A: Yes, If a district spends more per-pupil than the “excess spending threshold” than the overage is counted twice in its per-pupil spending for the purpose of determining its tax rate. 32 V.S.A. §§5401(12) and 5401(13). This provision, in effect, double taxes every dollar in excess of the allowable amount. For FY18 (2017 – 2018 property tax year) the excess spending threshold is $17,386. If your district or a district to which you belong votes to spend $18,000 per pupil, The $614 overage will be double counted, bringing the district’s per-pupil spending (for tax rate purposes) to $18,614.

Q: My town is completing a reappraisal for the April 1, 2016 grand list. Using the common level of appraisal to adjust the tax rates doesn’t seem fair. Our common level of appraisal was 85% based on last year’s grand list. The tax bills for this year will use a grand list that is at 100% of market value. Will the tax rates be adjusted to account for reappraisals?

A: Yes. If the Director of Property Valuation and Review certifies that a town has completed a town-wide reappraisal, the common level of appraisal for that town is equal to its new grand list value from the reappraisal divided by its most recent equalized grand list value, for purposes of determining education property tax rates. 32 V.S.A. §5406(c).

Q: Towns also levy taxes for road maintenance and other municipal services. Are there different rates for homestead and nonresidential properties?

A: No. Municipal taxes that pay for roads and other municipal services are levied on the municipal grand list. The town select board determines the amount needed to be raised for town services and divides that figure by the total municipal grand list established by the town listers to arrive at a municipal property tax rate. With the exception of the few communities that have different rates in accordance with their charter, municipal taxes are not subject to tax classification.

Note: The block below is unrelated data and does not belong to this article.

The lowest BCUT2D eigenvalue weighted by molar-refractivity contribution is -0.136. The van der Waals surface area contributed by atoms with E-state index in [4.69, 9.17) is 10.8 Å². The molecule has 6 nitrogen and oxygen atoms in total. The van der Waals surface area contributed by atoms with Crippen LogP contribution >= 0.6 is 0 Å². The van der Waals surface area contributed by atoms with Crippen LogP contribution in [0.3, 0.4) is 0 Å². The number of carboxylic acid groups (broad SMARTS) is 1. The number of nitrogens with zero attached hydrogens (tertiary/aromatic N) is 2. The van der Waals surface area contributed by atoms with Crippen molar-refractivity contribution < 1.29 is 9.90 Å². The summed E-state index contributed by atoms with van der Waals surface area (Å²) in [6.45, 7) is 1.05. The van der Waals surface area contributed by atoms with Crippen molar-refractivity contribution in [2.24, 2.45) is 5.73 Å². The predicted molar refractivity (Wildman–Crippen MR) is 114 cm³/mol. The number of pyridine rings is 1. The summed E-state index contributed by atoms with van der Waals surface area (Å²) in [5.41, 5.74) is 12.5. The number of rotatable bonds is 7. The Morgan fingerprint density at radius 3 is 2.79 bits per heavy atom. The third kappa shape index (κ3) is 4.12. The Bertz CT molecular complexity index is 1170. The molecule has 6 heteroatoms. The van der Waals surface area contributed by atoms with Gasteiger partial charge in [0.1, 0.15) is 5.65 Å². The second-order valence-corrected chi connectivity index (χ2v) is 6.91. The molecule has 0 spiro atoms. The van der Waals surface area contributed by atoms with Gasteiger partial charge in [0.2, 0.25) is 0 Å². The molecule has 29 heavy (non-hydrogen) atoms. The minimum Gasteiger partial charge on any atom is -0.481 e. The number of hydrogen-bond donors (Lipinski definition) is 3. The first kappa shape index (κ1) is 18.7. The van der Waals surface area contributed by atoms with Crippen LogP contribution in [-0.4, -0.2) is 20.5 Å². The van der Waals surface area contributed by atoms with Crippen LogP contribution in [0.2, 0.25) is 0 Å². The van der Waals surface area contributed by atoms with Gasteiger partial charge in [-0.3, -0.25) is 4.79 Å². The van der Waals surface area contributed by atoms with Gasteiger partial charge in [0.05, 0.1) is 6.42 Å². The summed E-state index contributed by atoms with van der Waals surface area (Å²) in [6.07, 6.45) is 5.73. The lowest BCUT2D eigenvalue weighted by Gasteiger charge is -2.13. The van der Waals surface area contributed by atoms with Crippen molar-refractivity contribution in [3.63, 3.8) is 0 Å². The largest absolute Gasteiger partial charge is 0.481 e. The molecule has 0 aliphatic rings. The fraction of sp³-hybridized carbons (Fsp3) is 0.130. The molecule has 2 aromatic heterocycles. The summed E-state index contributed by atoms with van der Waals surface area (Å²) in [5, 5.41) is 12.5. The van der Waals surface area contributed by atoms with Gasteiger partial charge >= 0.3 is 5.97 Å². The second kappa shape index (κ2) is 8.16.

Please note that your property tax bill has an education property tax component and (almost always) a municipal property tax component. The rates for each will vary from year to year and increases to total property tax liability could be from either source.

Q: It says on material with my tax bill that some people are able to pay their education tax based on income rather than on the value of their property. How does that work?

A: Form HS-122, Homestead Declaration must be filed each year by Vermont residents who own their property and occupy it as their domicile. Once the residence is declared as a homestead, it is taxed at the homestead education tax rate (rather than the non-residential tax rate). Resident households with 2016 income under about $141,000, are eligible for a property tax adjustment and should complete section B of the HS-122 and the Form HI-144,  Household Income Schedule,  to claim a property tax adjustment. The property tax adjustment claim compares education property taxes for FY17 against an “applicable percentage of income” (different for each town based on per-pupil spending). If education property taxes were more than that percentage, the difference is applied as a credit to the FY18 property tax bill, reducing the total amount due. Households with income less than $47,000 are eligible for additional credits that compare their total property taxes (education and municipal) remaining after the first credit is applied against other percentages of income, and the difference is added to their credit. 32 V.S.A. §6066(a).

Contact Us

Commissioner Kaj Samsom
133 State Street | Montpelier, VT 05633
(802) 828-2505

Taxpayer Assistance Window